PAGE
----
My boss and I walked around a little after the meeting and I bought Honey a t-shirt from the campus with their cheesy mascot on it.  (Not that commuter state's mascot lacks cheese-factor, mind you).

I realized that I had taken that the normal that was a quiet Friday at a small University for granted.  But somewhere in my head and in that space there were other echos.  Echos of people whose lives were trapped in that place.  Of the past that is being written over with each of the million dollar entrances into each of those unrefurbished buildings.

It's the same kind of echo that I have always tried to make myself hear on the battlefields of the Civil War.  It's easy enough to stand in Sharpsburg or Mannassas and think that Antietam and Bull Run are theoretical battles where theoretical people died.  (Speaking of the Civil War and battlefields, I cannot recommend enough the recent Slate series on touring them.  Go read it when you're done with me today).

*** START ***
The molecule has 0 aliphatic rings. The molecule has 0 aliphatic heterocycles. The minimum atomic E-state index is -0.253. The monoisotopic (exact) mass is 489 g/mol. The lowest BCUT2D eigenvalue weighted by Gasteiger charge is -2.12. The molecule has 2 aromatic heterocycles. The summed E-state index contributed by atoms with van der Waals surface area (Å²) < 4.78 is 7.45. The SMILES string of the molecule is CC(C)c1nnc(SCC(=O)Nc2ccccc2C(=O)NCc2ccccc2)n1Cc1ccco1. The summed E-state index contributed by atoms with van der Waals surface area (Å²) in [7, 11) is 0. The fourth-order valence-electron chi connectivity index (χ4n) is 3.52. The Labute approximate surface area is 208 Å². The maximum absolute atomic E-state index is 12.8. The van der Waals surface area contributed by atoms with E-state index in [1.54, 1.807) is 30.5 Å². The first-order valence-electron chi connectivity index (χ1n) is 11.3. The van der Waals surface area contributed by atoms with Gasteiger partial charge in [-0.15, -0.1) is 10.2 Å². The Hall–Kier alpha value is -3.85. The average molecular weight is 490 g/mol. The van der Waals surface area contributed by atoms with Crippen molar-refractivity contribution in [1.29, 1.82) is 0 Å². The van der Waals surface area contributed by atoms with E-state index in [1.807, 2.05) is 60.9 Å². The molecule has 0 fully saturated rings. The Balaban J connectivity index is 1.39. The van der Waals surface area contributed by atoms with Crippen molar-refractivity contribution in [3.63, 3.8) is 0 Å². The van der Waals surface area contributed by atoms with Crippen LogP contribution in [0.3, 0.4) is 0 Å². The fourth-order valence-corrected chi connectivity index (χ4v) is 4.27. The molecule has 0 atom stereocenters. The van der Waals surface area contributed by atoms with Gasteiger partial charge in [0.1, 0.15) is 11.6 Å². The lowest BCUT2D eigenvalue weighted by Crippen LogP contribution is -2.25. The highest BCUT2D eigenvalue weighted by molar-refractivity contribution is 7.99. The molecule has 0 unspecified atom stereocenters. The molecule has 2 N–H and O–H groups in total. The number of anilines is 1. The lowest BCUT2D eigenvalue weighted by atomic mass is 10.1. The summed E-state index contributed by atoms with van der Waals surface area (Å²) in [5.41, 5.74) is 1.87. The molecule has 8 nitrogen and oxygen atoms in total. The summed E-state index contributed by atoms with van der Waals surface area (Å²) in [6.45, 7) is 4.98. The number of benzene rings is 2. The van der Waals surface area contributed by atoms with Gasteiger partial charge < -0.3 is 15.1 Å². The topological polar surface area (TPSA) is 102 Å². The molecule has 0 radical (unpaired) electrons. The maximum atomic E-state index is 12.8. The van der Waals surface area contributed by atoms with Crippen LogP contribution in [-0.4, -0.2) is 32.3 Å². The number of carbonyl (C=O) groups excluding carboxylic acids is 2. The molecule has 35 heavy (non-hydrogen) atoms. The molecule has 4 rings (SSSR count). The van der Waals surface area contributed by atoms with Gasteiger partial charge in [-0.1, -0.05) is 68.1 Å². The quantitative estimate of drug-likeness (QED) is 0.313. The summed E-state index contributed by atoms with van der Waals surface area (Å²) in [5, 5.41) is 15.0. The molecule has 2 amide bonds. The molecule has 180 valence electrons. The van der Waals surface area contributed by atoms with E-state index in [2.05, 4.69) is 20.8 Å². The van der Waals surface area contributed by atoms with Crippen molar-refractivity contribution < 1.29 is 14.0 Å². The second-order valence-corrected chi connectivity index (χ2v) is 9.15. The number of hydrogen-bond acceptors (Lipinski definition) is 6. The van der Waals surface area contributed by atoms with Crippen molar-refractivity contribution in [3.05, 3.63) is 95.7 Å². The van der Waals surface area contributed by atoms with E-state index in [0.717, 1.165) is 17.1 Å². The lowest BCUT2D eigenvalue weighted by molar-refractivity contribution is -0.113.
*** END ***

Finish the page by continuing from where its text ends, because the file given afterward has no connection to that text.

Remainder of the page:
Same building, different purpose, different era.

A lot of these building were built with New Deal money.  The Great Society indeed.

Seems innocuous enough on first glance, right?

As one commenter on a 2002 Los Angeles Weekly article said about this place, where he had been confined as a child:

Now and then, when I think about those days, I Google the names of the people I knew there. So far, only two staff members have shown up--and no patients. It makes me wonder whether I'm a rarity because I'm still alive. Another possibility I've considered is that they've changed their names and don't want to be found. It's hard to face the ghosts of such a twisted past without someone who shared it to reflect with.

Since I don't share that past, I can't know what that person experienced, any more than I can know what Sullivan Ballou thought as he wrote his wife before the First Battle of Bull Run, where he was killed: